There's a Mobius Loop Going On

“Why should the crime — real or alleged — committed by person X make it okay for person Y to do harm to person(s) Z? No one has ever been able to explain that to me,” Jonah Goldberg writes, regarding the riots in Ferguson. As I mentioned earlier, the video that CNN* ran last night featuring a pregnant woman being helped with her gas mask(!) by her boyfriend/S.O./spouse or perhaps simply a helpful male fellow protester before going back to the barricades was wearing a tie-dyed T-shirt to complete the 1968 Democratic National Convention in Chicago atmosphere.


A recurring topic here at Ed is that paradoxically, for an ideology that calls itself “Progressivism,” the left is stuck in a series of intertwined and seemingly unbreakable Mobius Loops, chief among them the cargo cult of FDR and the New Deal and its enabling mechanism, the Moral Equivalent of War, as a method to circumvent the Constitution and its checks and balances on the power of government. Both of these memes are well over 80 years old, and they show no signs of ending. Whatever the state of the country in early 2017, something will be deemed to be a crisis that requires FDR-level action, if President Hillary or Elizabeth Warren takes office. No matter how old the Single Wing Offense is, it’s just not coming out of the left’s Bronko Nagurski-era playbook.

Almost as old is the American race riot, which Fried Siegel dubs “A Grotesque Pantomime of Repression and Redemption” at City Journal today. “The American understanding of riots and racial violence was shaped a half-century ago, during the insurrections of the 1960s.” As with other “Progressive” cargo cults, “To judge by the responses to the current rioting in Ferguson, Missouri, a suburb of St. Louis, little has changed since then,” Siegel writes:


Riots bring but one certainty—enormous economic and social costs. Businesses flee, taking jobs and tax revenues with them. Home values decline for all races, but particularly for blacks. Insurance costs rise and civic morale collapses. The black and white middle classes move out. Despite its busy port and enormous geographic assets, Newark, New Jersey has never fully recovered from its 1967 riot. This year, Newark elected as its mayor Ras Baraka, the son and political heir of Amiri Baraka—the intellectual inspiration for the 1967 unrest.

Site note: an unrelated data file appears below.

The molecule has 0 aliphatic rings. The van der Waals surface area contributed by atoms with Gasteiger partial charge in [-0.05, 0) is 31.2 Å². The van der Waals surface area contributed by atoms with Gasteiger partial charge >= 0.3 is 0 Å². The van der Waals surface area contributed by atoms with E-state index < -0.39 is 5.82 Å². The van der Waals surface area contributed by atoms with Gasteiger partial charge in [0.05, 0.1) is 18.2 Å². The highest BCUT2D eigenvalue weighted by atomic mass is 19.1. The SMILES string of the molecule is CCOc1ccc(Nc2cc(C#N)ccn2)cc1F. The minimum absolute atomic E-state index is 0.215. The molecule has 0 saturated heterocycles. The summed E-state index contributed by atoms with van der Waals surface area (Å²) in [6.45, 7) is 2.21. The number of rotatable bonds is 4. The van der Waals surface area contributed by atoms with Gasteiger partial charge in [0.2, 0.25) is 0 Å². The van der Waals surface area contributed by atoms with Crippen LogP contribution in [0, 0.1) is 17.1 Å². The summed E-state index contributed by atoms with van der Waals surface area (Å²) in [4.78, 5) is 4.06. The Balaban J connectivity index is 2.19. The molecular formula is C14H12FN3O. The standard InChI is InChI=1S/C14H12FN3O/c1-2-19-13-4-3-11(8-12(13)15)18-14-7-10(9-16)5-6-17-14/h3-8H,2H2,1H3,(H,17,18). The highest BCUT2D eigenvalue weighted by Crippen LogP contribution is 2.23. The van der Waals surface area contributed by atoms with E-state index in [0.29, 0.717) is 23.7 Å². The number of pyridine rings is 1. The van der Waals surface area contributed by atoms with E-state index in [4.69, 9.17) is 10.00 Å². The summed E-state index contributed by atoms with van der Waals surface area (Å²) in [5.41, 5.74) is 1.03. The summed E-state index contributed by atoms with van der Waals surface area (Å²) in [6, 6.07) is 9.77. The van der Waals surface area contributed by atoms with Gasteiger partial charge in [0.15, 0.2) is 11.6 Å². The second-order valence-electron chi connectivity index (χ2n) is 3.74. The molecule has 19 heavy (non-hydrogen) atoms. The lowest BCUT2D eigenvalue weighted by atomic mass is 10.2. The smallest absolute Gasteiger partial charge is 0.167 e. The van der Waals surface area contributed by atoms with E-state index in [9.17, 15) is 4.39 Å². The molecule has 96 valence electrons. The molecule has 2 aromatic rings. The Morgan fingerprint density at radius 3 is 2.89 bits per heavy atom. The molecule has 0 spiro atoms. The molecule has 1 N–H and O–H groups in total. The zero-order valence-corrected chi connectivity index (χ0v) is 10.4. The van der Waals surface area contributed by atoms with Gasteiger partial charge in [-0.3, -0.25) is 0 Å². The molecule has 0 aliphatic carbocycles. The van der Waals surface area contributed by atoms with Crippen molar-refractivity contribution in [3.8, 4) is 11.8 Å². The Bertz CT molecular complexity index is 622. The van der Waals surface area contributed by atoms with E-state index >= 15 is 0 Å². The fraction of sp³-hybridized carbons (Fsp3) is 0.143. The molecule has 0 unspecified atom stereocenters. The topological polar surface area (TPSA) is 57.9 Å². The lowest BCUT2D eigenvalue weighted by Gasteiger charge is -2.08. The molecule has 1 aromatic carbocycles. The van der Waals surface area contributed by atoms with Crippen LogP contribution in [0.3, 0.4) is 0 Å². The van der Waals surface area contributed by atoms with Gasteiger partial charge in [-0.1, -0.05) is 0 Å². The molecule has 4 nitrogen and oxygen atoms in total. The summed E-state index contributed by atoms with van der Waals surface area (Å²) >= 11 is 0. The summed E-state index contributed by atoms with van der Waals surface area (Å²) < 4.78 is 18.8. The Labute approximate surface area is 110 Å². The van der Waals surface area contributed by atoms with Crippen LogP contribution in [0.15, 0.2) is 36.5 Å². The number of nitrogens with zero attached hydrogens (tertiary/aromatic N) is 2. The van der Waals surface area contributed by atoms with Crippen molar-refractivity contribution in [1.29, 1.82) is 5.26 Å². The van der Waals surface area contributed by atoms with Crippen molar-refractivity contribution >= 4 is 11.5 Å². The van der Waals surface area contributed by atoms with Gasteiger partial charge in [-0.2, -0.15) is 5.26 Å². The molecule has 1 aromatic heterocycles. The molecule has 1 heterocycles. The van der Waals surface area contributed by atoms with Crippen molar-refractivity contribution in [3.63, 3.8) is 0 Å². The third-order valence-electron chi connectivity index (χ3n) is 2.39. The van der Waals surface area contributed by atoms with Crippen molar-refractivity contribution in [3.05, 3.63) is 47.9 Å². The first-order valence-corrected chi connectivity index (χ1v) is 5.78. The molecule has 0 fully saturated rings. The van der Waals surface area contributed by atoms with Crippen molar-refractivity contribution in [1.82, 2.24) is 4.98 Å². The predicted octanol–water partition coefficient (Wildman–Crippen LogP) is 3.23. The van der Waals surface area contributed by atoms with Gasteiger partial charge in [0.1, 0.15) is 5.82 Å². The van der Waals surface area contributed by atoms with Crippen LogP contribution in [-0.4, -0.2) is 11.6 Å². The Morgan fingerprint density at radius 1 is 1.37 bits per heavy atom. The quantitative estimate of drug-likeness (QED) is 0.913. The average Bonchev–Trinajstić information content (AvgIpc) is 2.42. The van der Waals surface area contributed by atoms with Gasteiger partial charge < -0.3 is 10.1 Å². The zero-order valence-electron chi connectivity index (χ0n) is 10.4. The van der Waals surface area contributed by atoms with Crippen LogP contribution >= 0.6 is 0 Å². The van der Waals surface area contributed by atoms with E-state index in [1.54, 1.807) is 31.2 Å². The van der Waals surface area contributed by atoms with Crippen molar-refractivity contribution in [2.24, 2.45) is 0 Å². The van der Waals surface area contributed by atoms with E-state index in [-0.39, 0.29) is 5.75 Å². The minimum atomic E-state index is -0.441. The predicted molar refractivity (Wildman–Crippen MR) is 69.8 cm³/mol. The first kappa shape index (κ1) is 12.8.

The story is similar in Detroit, which lost half its residents between 1967 and 2000. Civic authority was never restored after the late 1960s riots, which never really ended; they just continued in slow motion. “It got decided a long time ago in Detroit,” explained Adolph Mongo, advisor to the jailed former “hip-hop mayor,” Kwame Kilpatrick, that “the city belongs to the black man. The white man was a convenient target until there were no white men left in Detroit.” The upshot, explained Sam Riddle, an advisor to current congressman John Conyers, first elected in 1965, is that “the only difference between Detroit and the Third World in terms of corruption is that Detroit don’t have no goats in the streets.”


As Kevin Williamson noted in What Doomed Detroit:

The concentration of poverty and related social dysfunction in its inner city, in no small part a legacy of the explosion of the city’s black population during the Great Migration, which saw Detroit’s black population soar from 6,000 in 1910 to 120,000 in 1929, and from 1.2 percent of the population in 1910 to about 30 percent of the population by [1961]. It is one of the great ironies of American history that wherever black Americans go, from the Jim Crow South to the great industrial cities, they are persecuted by the Democratic party, and then help to entrench the power of that party.

More from Siegel:

The grotesque pantomime of repression and redemption, riots and never-quite-achieved rewards, plays out time and again. The chaos in Ferguson is but the latest episode of this long, sad drama of resentment and revenge. The drama persists in part because so many journalists and academics, not to mention black activists, have so much invested in it.

And as with the Trayvon Martin-George Zimmerman debacle, they won’t let a little thing like facts get in the way of their narrative. But then, as Jim Treacher notes:


* And speaking of Mobius Loops, yes, it’s quite evident that CNN is thrilled that they’re out of the disappearing airplane/Anthony Bourdain travelogue rerun business for the time being.

(Apologies to Sly and the Family Stone for the headline.)


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